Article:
Author Archives: Robin Bates

Trump Policy Is Oliver Twist Redux

Dickens would have a field day with the Trump administration’s decision to separate children from their families.

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Hair That Jumps Up and Dances

Lucille Clifton’s “homage to my hair”lifts up those who have doubts about having kinky hair.

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Dante’s Place for GOP “Moderates”

Dante has a place in inferno for people like current Republicans “moderates” who talk a good game but refuse to stand up to Trump.

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Why an Af-Am Meg Is Important

Having an African American Meg in the film version of Wrinkle in Time adds an important dimension to the novel.

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Trump, a Kane-Type Narcissist

Citzen Kane, Trump’s favorite film, brilliantly captures a narcissist. Margaret Atwood and Sylvia Plath also have things to say about narcissism.

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Blake on Bible-Citing Politicians

William Blake would strenuously oppose Jeff Sessions Immigration policies.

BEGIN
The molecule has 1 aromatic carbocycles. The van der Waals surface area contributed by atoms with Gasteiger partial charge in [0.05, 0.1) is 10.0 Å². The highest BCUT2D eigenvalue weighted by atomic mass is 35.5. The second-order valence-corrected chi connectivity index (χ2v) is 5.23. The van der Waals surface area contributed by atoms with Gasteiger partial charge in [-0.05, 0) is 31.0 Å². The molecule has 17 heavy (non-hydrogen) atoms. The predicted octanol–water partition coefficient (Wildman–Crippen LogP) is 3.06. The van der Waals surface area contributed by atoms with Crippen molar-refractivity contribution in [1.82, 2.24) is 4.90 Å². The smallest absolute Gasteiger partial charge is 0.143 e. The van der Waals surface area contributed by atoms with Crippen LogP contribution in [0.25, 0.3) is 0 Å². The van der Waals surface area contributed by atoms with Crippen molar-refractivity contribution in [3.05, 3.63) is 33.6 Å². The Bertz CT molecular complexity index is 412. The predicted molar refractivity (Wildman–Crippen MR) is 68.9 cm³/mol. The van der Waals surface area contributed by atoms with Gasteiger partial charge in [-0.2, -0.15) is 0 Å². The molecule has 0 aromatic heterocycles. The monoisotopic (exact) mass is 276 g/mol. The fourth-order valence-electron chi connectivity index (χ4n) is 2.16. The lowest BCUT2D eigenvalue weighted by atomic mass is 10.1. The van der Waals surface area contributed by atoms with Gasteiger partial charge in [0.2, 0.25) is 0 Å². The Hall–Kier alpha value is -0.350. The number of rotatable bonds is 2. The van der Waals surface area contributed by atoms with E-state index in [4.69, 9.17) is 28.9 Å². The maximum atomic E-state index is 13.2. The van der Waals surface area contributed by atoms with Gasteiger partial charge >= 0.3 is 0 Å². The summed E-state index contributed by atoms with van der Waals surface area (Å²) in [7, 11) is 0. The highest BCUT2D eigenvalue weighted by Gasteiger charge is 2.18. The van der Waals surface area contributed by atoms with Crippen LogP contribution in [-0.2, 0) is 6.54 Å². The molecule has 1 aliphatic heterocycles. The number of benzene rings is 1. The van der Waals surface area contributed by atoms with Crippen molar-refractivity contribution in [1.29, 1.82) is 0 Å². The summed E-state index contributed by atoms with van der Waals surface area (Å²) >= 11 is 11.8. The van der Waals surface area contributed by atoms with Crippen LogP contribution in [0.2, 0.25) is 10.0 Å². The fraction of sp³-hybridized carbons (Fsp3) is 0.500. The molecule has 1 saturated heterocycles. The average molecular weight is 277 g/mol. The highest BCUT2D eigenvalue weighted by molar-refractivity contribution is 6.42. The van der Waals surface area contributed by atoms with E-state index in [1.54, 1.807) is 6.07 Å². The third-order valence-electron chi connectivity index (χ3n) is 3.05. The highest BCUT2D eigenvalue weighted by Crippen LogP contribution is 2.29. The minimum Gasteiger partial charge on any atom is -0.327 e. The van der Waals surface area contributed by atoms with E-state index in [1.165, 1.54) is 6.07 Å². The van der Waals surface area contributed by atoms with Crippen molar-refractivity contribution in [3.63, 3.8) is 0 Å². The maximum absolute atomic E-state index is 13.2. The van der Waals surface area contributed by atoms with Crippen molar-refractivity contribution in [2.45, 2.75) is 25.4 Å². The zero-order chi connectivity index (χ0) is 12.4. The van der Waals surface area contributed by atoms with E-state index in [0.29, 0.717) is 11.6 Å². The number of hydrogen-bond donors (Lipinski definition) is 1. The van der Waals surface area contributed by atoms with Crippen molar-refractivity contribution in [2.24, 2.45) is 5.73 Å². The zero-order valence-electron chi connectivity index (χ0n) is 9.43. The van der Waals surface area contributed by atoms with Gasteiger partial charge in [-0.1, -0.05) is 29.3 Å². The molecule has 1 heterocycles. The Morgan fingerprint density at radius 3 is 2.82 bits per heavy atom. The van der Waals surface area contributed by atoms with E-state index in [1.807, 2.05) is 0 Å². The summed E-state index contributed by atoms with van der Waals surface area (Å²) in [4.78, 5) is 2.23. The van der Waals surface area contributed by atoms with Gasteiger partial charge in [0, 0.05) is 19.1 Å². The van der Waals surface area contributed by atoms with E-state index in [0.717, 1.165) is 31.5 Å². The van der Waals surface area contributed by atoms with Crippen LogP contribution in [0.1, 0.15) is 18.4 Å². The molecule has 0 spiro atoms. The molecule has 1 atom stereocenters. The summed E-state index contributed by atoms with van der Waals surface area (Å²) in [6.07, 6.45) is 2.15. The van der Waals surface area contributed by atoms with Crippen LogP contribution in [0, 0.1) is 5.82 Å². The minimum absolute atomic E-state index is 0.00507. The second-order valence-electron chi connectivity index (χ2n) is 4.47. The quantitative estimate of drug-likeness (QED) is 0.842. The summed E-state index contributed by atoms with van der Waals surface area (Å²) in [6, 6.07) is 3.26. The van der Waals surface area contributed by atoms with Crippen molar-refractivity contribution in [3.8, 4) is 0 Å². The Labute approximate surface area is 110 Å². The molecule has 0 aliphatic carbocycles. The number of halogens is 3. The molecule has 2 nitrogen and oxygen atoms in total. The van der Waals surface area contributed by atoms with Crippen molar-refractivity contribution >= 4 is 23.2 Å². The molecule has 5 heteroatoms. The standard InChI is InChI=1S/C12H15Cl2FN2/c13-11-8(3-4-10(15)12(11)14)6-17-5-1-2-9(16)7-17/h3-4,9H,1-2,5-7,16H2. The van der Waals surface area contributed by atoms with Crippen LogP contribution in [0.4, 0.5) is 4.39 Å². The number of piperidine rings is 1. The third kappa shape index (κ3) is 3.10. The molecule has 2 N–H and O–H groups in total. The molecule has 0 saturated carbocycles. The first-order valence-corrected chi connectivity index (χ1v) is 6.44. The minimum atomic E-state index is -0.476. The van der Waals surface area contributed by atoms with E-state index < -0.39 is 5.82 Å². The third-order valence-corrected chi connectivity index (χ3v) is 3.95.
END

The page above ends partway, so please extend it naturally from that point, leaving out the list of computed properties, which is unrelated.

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Becoming Clever at Age Six

A. A. Milne’s poem about turning six gets the age just right.

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Retirement Changes How Time Feels

Terry Pratchett examines how we handle time in “Thief of Time.”

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What Our Libraries Reveal about Us

Merging my library with my father’s have given me a new appreciation for him.

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The GOP and Trump’s Modest Proposals

The practice of separating immigrant children from their asylum-seeking parents is reminiscent of the Modest Proposer’s solution.

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Finding Hope in Dark Times

If you need to poem to give you hope as Donald Trump tries to blow up the world order, check out Muriel Rukeyser’s “I lived in the first century of world wars.”

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Straying into the Holy Temple of the Lord